How many times has your success depended on knowing something that most people don't? The survey research I did for my new book, Business Brilliant, uncovered just how frequently highly-successful people think and act differently from the great majority of people with identical levels of education and smarts.
There are certain elements of success that everyone agrees on--ambition, hard work, persistence, and a positive attitude. But my survey showed how some people have "business brilliance," a distinctive take on getting ahead that is often at odds with the more pervasive mindset.
If you want to get an edge and separate yourself from the common herd, take some cues from the seven beliefs and habits of the most successful people:
1. An equity position is necessary to get wealthy.
Ninety percent of the super-successful say this is true, versus fewer than half of the masses. More importantly, 80 percent of "business brilliant" people say they already have an equity stake in their work. Just 10 percent of the middle-class have an equity position of any kind, and the vast majority (70 percent) say they're not even trying to get one.
2. I'm always looking to gain an advantage in my business dealings.
About 90 percent of "business brilliant" individuals say they are always trying to grab an edge, compared with just about 40 percent of the middle-class. Gaining even small advantages in a series of deals can have a cumulative effect on your wealth, but since most people aren't even looking for one, they're that much more likely to end up on the disadvantaged side of every deal.
3. Doing things well is more important than doing new things.
Getting wealthy usually means you've taken an ordinary idea and executed it exceptionally well. That'swhat 9 in 10 "business brilliant" people believe. Most other people, though, think that wealth requires a big, new idea. Unfortunately for them, big ideas are rare and risky. Too many people are waiting on the sidelines for the perfect big idea to come along, while the most successful people have jumped in the game, and busily honed their skills at execution.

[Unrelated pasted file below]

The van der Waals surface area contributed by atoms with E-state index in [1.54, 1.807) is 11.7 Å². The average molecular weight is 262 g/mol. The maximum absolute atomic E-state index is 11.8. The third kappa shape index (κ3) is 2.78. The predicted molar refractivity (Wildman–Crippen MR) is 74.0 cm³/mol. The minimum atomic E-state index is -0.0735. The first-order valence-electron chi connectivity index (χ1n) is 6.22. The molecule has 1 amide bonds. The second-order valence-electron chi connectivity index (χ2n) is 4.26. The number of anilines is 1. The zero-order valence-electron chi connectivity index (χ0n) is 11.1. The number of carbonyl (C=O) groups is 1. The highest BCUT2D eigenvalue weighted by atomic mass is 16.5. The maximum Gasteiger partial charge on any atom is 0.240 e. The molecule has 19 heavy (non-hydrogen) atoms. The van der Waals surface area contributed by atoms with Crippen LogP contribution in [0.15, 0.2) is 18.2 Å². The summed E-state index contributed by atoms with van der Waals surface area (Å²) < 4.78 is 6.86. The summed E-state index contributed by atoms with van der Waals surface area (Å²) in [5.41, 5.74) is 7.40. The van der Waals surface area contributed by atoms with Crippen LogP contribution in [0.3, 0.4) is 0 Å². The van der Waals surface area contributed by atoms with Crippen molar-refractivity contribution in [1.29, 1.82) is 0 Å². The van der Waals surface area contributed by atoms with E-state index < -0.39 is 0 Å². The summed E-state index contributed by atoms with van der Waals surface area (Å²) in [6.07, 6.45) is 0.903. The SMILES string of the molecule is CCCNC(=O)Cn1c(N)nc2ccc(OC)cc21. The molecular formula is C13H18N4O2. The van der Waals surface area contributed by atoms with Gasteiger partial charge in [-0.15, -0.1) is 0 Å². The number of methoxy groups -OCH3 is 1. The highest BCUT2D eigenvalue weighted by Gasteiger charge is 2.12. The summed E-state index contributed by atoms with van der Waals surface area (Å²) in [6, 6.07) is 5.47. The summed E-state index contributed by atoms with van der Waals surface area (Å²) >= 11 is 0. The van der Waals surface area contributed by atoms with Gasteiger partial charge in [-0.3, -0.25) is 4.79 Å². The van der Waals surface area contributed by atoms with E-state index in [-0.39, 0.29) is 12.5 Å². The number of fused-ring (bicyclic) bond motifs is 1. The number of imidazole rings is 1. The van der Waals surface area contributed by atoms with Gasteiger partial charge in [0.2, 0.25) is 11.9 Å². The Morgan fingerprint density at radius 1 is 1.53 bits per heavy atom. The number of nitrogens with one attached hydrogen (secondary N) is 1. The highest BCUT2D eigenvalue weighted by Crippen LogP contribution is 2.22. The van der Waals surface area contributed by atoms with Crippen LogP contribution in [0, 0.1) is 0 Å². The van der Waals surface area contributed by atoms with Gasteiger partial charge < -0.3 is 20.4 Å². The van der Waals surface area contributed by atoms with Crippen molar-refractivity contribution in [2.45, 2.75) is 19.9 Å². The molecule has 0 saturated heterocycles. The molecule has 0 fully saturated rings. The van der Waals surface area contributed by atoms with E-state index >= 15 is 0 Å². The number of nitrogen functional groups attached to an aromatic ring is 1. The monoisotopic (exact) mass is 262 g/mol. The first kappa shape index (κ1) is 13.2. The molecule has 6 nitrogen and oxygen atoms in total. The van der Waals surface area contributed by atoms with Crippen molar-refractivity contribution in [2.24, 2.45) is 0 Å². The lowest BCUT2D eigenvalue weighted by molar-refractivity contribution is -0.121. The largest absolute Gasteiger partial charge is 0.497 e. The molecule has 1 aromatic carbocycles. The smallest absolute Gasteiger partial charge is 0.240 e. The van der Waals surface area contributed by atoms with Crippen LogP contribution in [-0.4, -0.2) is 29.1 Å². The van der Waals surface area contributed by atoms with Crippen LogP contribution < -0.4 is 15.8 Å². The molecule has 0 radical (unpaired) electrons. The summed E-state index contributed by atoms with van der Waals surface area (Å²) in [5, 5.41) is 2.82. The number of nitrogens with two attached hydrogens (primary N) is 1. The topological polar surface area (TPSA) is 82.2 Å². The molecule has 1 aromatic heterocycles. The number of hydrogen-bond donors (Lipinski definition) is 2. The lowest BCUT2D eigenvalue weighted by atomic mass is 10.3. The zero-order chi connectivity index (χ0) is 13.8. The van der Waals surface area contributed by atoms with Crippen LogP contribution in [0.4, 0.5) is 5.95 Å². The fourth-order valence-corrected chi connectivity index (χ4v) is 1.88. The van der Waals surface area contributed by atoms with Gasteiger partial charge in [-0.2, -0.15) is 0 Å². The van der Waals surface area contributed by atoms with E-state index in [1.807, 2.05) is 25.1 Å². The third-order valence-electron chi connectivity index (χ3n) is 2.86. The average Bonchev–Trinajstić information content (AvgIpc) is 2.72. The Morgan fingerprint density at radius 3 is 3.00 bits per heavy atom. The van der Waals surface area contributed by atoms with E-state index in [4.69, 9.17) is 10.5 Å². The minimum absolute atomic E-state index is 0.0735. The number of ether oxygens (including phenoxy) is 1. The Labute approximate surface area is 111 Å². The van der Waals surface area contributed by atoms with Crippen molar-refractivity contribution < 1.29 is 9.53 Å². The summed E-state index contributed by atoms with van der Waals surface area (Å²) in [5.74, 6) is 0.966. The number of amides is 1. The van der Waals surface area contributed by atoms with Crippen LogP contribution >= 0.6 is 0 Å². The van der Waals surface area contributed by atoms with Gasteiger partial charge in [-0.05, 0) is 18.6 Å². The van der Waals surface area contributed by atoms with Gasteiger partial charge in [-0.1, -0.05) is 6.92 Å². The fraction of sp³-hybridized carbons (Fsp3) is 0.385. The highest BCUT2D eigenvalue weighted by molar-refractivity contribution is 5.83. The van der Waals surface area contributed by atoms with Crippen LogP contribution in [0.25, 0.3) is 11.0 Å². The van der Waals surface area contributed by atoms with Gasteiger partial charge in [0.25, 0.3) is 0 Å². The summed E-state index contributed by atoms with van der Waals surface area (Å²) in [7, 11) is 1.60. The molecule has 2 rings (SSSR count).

4. I hire people who are smarter than I am.
Exceptional execution requires those who are business brilliant to focus on the two or three things they do very well. So they get their work done by building teams with complementary capabilities. Surveys show that most people, though, would rather learn to do tasks they're bad at than get others to do them. The business brilliant know that you get to the top because of your strengths, not your weaknesses.
5. It's essential I really understand my business associates' motivations.
If you're dependent on other talented employees, you'd best know what makes those talented people tick. That's the belief of about seven in 10 people in my "business brilliant" cohort, compared with fewer than 20 percent of the middle-class. My survey suggests that your willingness and desire to really get to know and understand your business associates is a sure marker of success--and one that most people don't have.
6. I can easily walk away from a deal if it's not right.
The "business brilliant" know that bad deals, like bad marriages, can be painful--and costly. So if the deal on the table isn't right, 71 percent say they have no problem cutting bait and moving on. Only about 22 percent of the middle-class say the same. Most people are willing to take their chances on deals that don't seem right from the start, even though it's less risky to walk away.
7. Setbacks and failures have taught me what I'm good at.
Those who are "business brilliant" have, on average, more failures than members of the middle-class. But they use those failures to help them succeed on the next attempt. Just 17 percent of the middle-class say they learn from their failures in this way, which is really a shame. Everything worth trying contains an element of risk, after all. If you fall on your face, you might as well learn from the experience to help you succeed on your next try.